Why do this? Because we can!
No other reason needed for making something so audacious.
For more extreme nerdiness like this fuse-blowing, eyes-popping, brain-frying backyard craziness, check out this Australian mate’s website. Gigantic tesla coils are just the start of it. He’s got a dozen other outrageously neato basement experiments going.
Take a look at this guy sitting in the car. Imagine if he was your father. How cool would he be?
A lot of us geeky dads worry that our kids are not as geeky as we are. We unpack nifty kits which are never built. We want our children to finish up that science fair project on-their-own. Or come out with us to the garage when we open the hood of the car. But they shrug. Even a rocket launch may not get them away from the computer.
Science fiction author Neal Stephenson once told me something memorable as we were hanging out in his back yard. He pointed to an unfinished kayak under a tarp. He said he was slowly working on it, in part to mentor his kids, even though they did no work on the boat, nor express the least bit of interest in this project. None-the-less he continued puttering on the undertaking while they were home. Stephenson said when he was a kid, his dad was constantly tinkering on some garage project or another, and despite Neal’s complete indifference for any of his dad’s enthusiasms at the time, he was influenced by this embedded tinkering. It was part of the family scene, part of his household, like mealtime style, or the pattern of interactions between siblings. Later on when Neal did attempt to make stuff on his own, the pattern was right at hand. It felt comfortable, easy. Without having to try very hard, he knew how to be a nerd.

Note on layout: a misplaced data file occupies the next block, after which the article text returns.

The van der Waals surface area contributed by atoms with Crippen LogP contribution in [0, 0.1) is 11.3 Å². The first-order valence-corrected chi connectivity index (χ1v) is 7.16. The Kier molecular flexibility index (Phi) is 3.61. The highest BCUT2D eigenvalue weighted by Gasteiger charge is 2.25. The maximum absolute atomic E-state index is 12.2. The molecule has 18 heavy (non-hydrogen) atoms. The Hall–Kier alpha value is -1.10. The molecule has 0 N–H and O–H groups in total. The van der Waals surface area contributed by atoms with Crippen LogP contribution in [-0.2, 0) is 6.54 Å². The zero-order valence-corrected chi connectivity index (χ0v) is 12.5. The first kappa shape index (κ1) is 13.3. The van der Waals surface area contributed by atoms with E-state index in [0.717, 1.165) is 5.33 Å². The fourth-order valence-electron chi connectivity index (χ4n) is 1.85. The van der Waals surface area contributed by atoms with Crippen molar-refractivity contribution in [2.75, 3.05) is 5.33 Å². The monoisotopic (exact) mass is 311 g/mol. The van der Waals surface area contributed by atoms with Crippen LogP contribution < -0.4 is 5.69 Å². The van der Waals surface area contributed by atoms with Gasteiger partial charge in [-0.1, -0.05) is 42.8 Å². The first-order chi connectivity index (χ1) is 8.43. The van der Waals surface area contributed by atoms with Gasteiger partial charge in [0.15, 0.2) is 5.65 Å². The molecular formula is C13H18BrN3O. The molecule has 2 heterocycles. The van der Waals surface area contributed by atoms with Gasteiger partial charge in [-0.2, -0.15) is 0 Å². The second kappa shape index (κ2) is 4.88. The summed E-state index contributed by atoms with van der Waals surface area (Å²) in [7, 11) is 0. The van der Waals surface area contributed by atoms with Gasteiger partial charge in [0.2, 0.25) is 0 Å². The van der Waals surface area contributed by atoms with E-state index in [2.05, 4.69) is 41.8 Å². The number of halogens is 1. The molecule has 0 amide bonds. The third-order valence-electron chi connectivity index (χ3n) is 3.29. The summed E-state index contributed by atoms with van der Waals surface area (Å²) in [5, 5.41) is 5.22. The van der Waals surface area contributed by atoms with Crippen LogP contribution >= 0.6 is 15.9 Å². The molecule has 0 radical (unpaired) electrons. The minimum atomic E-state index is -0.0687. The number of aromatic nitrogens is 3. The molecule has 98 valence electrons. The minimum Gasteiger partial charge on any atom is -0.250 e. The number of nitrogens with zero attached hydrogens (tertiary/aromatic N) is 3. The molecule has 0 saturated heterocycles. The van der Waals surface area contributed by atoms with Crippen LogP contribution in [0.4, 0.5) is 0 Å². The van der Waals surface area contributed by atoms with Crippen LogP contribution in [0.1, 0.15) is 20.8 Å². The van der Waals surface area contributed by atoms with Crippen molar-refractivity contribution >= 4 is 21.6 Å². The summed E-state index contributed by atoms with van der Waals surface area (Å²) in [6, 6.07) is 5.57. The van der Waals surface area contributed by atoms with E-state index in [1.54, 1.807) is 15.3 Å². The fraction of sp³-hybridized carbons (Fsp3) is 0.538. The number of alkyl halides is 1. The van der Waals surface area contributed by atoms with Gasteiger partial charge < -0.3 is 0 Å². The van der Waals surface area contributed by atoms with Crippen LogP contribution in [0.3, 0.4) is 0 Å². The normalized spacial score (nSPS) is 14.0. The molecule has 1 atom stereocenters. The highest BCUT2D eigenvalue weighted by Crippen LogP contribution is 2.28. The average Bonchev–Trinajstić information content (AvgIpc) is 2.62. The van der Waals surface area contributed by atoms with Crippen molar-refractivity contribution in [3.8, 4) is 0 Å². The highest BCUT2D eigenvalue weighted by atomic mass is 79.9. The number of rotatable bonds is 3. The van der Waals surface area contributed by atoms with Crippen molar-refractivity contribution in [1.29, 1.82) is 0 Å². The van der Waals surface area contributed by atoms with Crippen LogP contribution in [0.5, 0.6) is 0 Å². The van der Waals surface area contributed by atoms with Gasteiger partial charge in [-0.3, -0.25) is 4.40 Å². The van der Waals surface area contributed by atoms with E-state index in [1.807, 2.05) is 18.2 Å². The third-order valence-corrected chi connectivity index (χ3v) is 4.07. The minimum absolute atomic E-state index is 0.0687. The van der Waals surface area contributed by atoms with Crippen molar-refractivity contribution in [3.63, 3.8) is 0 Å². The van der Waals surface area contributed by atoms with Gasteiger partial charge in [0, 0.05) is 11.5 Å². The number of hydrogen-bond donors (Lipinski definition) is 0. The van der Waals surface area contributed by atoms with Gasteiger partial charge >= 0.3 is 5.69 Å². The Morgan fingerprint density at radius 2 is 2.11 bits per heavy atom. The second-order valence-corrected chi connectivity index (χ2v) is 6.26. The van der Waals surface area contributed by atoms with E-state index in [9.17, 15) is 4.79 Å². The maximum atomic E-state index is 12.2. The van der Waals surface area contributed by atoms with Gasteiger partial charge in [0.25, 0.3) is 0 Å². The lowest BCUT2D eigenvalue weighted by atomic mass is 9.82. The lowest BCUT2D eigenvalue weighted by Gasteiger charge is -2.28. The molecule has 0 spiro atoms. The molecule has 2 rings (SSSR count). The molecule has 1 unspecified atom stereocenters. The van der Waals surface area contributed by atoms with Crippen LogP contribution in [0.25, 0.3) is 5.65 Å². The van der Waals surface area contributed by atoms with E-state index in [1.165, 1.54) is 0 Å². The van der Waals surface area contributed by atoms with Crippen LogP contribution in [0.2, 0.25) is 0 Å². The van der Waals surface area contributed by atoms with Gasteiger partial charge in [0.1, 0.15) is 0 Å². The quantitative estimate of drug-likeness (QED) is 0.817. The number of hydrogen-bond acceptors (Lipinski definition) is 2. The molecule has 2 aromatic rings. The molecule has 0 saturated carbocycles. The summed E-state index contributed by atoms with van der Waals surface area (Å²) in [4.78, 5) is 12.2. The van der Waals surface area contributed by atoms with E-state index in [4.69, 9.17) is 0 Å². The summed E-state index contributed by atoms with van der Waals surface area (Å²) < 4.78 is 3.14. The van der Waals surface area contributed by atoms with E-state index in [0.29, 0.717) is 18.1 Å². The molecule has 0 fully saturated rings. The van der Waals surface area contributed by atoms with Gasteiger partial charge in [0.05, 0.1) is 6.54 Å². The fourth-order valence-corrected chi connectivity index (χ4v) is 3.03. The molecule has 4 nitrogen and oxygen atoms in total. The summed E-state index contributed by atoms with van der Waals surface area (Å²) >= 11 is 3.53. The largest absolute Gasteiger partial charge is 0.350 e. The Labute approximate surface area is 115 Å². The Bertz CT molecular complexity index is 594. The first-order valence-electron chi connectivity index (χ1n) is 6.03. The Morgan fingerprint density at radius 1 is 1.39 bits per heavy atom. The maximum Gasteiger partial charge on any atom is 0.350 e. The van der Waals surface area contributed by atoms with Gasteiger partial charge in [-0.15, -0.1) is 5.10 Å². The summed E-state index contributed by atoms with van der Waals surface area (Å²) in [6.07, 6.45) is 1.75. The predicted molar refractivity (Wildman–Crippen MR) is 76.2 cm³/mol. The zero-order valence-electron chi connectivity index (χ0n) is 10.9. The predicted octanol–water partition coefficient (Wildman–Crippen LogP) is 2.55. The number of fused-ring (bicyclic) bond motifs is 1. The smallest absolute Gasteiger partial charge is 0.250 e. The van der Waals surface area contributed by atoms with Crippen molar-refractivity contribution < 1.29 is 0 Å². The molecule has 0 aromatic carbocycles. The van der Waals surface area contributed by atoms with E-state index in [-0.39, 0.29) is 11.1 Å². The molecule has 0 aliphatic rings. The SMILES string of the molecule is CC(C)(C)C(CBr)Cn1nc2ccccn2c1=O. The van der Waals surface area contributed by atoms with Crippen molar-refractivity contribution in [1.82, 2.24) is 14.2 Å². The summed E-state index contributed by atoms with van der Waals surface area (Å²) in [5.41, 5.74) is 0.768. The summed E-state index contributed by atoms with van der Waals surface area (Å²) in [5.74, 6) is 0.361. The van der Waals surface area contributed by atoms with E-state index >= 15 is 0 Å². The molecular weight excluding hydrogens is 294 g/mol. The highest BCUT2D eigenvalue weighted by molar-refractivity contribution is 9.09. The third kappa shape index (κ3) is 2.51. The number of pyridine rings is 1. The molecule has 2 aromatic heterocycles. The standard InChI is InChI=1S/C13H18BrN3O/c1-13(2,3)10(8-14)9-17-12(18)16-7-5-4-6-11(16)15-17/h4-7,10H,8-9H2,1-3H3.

So he continued the tradition in the faith that while his kids showed no outward enthusiasm for his weekend projects, and didn’t pick up a tool to help, they were being trained and coached in a subterranean way.
I noticed a similar subterranean influence at work during our travel with kids. Despite some fairly exotic travel every year, our young kids seem wholly unimpressed by these trips. Bali? It was about chicken poo. When our girls were 8 and 10, they accompanied me for 4 weeks in the very rugged hill country of the Kam region in Tibet, the mountain kingdoms near Lijiang, Yunnan, and in the fantastic karst formations near Guilin, China. For them the highlight of their month-long trip was the 2-story McDonalds in Chengdu we visited on the last day (which I have to admit was an experience). But it was all they would talk about for years afterward. Yet when they reached their teenage years and beyond, that particular trip kept surfacing as an immense influence on their lives. The things they had witnessed first-hand years ago had become touchstones as they matured. Details I had no idea they had even noticed, were now central to their identity. Despite their silence they had not missed much. It just took a while to comprehend it. You can’t really “remember” something until you make sense of it.
That’s why the call for a geeky dad is to do stuff — often by ourselves — because we enjoy it. Even if the kids don’t join in. I may start something with my son in the hope he’ll get the bug, but I’ve learned to keep going even if he doesn’t. I make stuff because I love to, and because it is also subterranean tutoring. Kids don’t miss much. When tinkering is part of the household pattern, that pattern gets set in a unconscious level. When tools are ever present, there’s permission to make a mess. When parents are making, making is cool. Mistakes are common, no big deal, you fix them. More than you’ll ever know, kids are watching. They don’t need to weld to get it.
Geekiness, amateur enthusiasm, do-it-yourself-ness, and a designer/engineer approach to life is a perspective that can be transmitted indirectly, invisibly, and silently. Just have fun yourself.